In his narrative of the skyjacker’s whereabouts before the dive, Colbert suspects that Rackstraw, now a San Diego area resident, spent time in Astoria during the summer of ’71 under the alias “Norman De Winter.”
North Coasters remember De Winter, who claimed to be a Swiss baron, as a smooth-talking charlatan who grifted his way through the social scene, taking people’s money and promising a holiday trip to his European estate. Then he, too, disappeared.
No contemporaneous photo of the baron has been found, however, to corroborate Colbert’s claim that Rackstraw — regardless of whether he is Cooper — is De Winter.
Colbert does, however, point to a remark by senior investigator Jon Campbell of the South Carolina Law Enforcement Division: The odds of Rackstraw, De Winter and Cooper — three master criminals with aviation training — all operating in the same general area and seeming to show up when the others go missing are vanishingly small.
The FBI once named Rackstraw a person of interest in the Cooper investigation but cleared him. The bureau closed the case in 2016, announcing that, from then on, it would only accept the money or the parachute. Colbert has accused the FBI of deliberately ignoring his evidence.
When The Daily Astorian asked the 74-year-old Rackstraw in an email exchange if he wrote the typed Cooper letters, he did not respond directly. Instead, he mocked the media and Colbert, and threatened legal action if his name was used.
“Notwithstanding, you will never get the truth from me personally,” he wrote.
While putting the case together, Colbert brought his proof before Jack Schafer, formerly with the FBI’s behavioral analysis program.
Schafer said he was initially a skeptic because “it was a lot of circumstantial evidence.”
The codebreak, which in his view goes beyond circumstantial, changed his mind. “I’m a believer now that Rackstraw’s probably Cooper,” he said.
Cracked by Rick Sherwood, an Army Security Agency veteran who lives in Indiana.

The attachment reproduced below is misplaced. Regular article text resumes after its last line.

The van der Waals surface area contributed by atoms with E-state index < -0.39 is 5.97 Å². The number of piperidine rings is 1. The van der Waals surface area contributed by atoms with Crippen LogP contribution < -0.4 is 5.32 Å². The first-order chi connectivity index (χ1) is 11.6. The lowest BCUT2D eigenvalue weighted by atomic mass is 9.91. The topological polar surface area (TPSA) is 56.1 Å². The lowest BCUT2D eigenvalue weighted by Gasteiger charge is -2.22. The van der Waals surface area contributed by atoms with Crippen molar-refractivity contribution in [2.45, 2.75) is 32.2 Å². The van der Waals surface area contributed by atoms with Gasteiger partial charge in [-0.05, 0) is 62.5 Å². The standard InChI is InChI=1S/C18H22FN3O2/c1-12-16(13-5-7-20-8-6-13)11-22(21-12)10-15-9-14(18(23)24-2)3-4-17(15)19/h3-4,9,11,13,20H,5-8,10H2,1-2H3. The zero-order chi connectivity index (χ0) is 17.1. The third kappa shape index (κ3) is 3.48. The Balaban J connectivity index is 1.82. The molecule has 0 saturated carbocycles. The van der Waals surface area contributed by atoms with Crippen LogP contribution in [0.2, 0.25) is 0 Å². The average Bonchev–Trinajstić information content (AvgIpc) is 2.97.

Letter No. 5
Letter No. 5 was sent to the Seattle Times, Los Angeles Times, New York Times and Washington Post. The FBI confiscated all but the Washington Post’s copy. Sherwood broke the code using the Post code and a recovered code from the LA Times.
The letter points to Rackstraw’s three military units in Vietnam: Army Security Agency, the 371st Radio Research Unit and the 11th General Support Company.
The Washington Post copy came with a few codes.
Sherwood said Letter No. 5 was the “key to the code itself.”
“CCCCCCC”: C(3) x 7 = 21
ASA = A(1)+S(19)+A(1) = 21
“ASA” = Army Security Agency
Second, the paper’s name was condensed to “Wash Post.” W(23)+a(1)+s(19)+h(8)+P(16)+o(15)+s(19)+t(20) = 121
Top Secret = T(20)+o(15)+p(16)+S(19)+e(5)+c(3)+r(18)+e(5)+t(20) = 121
Finally, the code 717171684*
42 + *(if * is 8) = 50
371st = 11+s(19)+t(20) = 50
“371st” = 371st Radio Research Unit
Los Angeles Times:
7698QA2753 — can be broken down thus: 47+Q(17)+A(1) = 65;
11th GS = 11+t(20)+h(8)+G(7)+S(19) = 65
“11th GS” = 11th General Support
Letter No. 6
Letter No. 6, also typed, was sent to The Oregonian and dated March 28, 1972:
In the sentence “I want out of the system and saw a way through good ole Unk,” the phrase “through good ole Unk” becomes “by hijacking one jet plane”:
through(97) + good(41) + ole(32) + Unk(46) = 216
by(27) + hijacking(72) + one(34) + jet(35) + plane(48) = 216
Also: “And please tell the lackey cops D.B. Cooper is not my real name” becomes “I’m Lt. Robert W. Rackstraw.”
And(19) + please(58) + tell(49) + the(33) + lackey(57) + cops(53) = 269
I’m(22) + Lt.(32) + Robert(78) + W.(23) + Rackstraw(114) = 269